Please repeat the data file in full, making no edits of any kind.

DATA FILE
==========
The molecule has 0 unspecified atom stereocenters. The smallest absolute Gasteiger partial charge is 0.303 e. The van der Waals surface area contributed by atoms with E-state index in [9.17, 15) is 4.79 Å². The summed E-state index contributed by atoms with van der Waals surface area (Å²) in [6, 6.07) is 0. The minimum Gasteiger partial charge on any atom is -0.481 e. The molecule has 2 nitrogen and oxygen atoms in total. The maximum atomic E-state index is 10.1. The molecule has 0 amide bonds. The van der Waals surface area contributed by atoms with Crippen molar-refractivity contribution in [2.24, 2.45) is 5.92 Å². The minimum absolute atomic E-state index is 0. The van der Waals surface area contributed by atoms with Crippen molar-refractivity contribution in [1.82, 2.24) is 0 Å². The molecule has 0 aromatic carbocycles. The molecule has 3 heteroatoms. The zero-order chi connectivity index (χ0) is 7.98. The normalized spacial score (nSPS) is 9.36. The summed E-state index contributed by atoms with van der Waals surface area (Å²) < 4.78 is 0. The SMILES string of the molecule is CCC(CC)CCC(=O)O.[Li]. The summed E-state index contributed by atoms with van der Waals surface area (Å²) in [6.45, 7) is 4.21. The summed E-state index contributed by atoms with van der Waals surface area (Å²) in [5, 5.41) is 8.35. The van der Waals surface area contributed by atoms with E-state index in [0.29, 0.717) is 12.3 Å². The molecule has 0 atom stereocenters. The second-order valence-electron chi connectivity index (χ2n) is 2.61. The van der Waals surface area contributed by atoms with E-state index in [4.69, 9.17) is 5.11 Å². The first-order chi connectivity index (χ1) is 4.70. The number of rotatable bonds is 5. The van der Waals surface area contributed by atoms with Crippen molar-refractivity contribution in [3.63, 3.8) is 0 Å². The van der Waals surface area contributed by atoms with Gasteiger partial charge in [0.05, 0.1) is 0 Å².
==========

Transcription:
The molecule has 0 unspecified atom stereocenters. The smallest absolute Gasteiger partial charge is 0.303 e. The van der Waals surface area contributed by atoms with E-state index in [9.17, 15) is 4.79 Å². The summed E-state index contributed by atoms with van der Waals surface area (Å²) in [6, 6.07) is 0. The minimum Gasteiger partial charge on any atom is -0.481 e. The molecule has 2 nitrogen and oxygen atoms in total. The maximum atomic E-state index is 10.1. The molecule has 0 amide bonds. The van der Waals surface area contributed by atoms with Crippen molar-refractivity contribution in [2.24, 2.45) is 5.92 Å². The minimum absolute atomic E-state index is 0. The van der Waals surface area contributed by atoms with Crippen molar-refractivity contribution in [1.82, 2.24) is 0 Å². The molecule has 0 aromatic carbocycles. The molecule has 3 heteroatoms. The zero-order chi connectivity index (χ0) is 7.98. The normalized spacial score (nSPS) is 9.36. The summed E-state index contributed by atoms with van der Waals surface area (Å²) < 4.78 is 0. The SMILES string of the molecule is CCC(CC)CCC(=O)O.[Li]. The summed E-state index contributed by atoms with van der Waals surface area (Å²) in [6.45, 7) is 4.21. The summed E-state index contributed by atoms with van der Waals surface area (Å²) in [5, 5.41) is 8.35. The van der Waals surface area contributed by atoms with E-state index in [0.29, 0.717) is 12.3 Å². The molecule has 0 atom stereocenters. The second-order valence-electron chi connectivity index (χ2n) is 2.61. The van der Waals surface area contributed by atoms with E-state index in [4.69, 9.17) is 5.11 Å². The first-order chi connectivity index (χ1) is 4.70. The number of rotatable bonds is 5. The van der Waals surface area contributed by atoms with Crippen molar-refractivity contribution in [3.63, 3.8) is 0 Å². The van der Waals surface area contributed by atoms with Gasteiger partial charge in [0.05, 0.1) is 0 Å².